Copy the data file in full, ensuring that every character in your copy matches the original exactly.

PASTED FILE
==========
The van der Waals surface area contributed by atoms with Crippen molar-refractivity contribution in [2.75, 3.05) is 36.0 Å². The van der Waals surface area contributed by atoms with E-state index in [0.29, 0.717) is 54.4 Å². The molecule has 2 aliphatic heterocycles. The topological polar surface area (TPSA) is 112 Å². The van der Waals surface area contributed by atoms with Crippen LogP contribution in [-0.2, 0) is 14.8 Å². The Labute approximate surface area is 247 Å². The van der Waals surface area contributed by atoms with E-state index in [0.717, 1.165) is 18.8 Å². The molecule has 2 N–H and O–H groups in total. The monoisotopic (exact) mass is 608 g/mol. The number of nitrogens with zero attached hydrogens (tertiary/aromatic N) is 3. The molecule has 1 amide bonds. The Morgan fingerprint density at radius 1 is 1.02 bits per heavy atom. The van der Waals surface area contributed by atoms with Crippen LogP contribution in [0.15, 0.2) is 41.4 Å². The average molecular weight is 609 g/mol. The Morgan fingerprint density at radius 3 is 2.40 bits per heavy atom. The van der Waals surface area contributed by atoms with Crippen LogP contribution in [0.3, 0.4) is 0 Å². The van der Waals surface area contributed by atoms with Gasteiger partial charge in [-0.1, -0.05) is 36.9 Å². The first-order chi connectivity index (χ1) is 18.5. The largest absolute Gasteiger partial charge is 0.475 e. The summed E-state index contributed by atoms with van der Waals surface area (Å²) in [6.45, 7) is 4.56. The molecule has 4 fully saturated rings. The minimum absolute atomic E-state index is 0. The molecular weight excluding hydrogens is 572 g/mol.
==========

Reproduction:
The van der Waals surface area contributed by atoms with Crippen molar-refractivity contribution in [2.75, 3.05) is 36.0 Å². The van der Waals surface area contributed by atoms with E-state index in [0.29, 0.717) is 54.4 Å². The molecule has 2 aliphatic heterocycles. The topological polar surface area (TPSA) is 112 Å². The van der Waals surface area contributed by atoms with Crippen LogP contribution in [-0.2, 0) is 14.8 Å². The Labute approximate surface area is 247 Å². The van der Waals surface area contributed by atoms with E-state index in [0.717, 1.165) is 18.8 Å². The molecule has 2 N–H and O–H groups in total. The monoisotopic (exact) mass is 608 g/mol. The number of nitrogens with zero attached hydrogens (tertiary/aromatic N) is 3. The molecule has 1 amide bonds. The Morgan fingerprint density at radius 1 is 1.02 bits per heavy atom. The van der Waals surface area contributed by atoms with Crippen LogP contribution in [0.15, 0.2) is 41.4 Å². The average molecular weight is 609 g/mol. The Morgan fingerprint density at radius 3 is 2.40 bits per heavy atom. The van der Waals surface area contributed by atoms with Crippen LogP contribution in [0.3, 0.4) is 0 Å². The van der Waals surface area contributed by atoms with Gasteiger partial charge in [-0.1, -0.05) is 36.9 Å². The first-order chi connectivity index (χ1) is 18.5. The largest absolute Gasteiger partial charge is 0.475 e. The summed E-state index contributed by atoms with van der Waals surface area (Å²) in [6.45, 7) is 4.56. The molecule has 4 fully saturated rings. The minimum absolute atomic E-state index is 0. The molecular weight excluding hydrogens is 572 g/mol.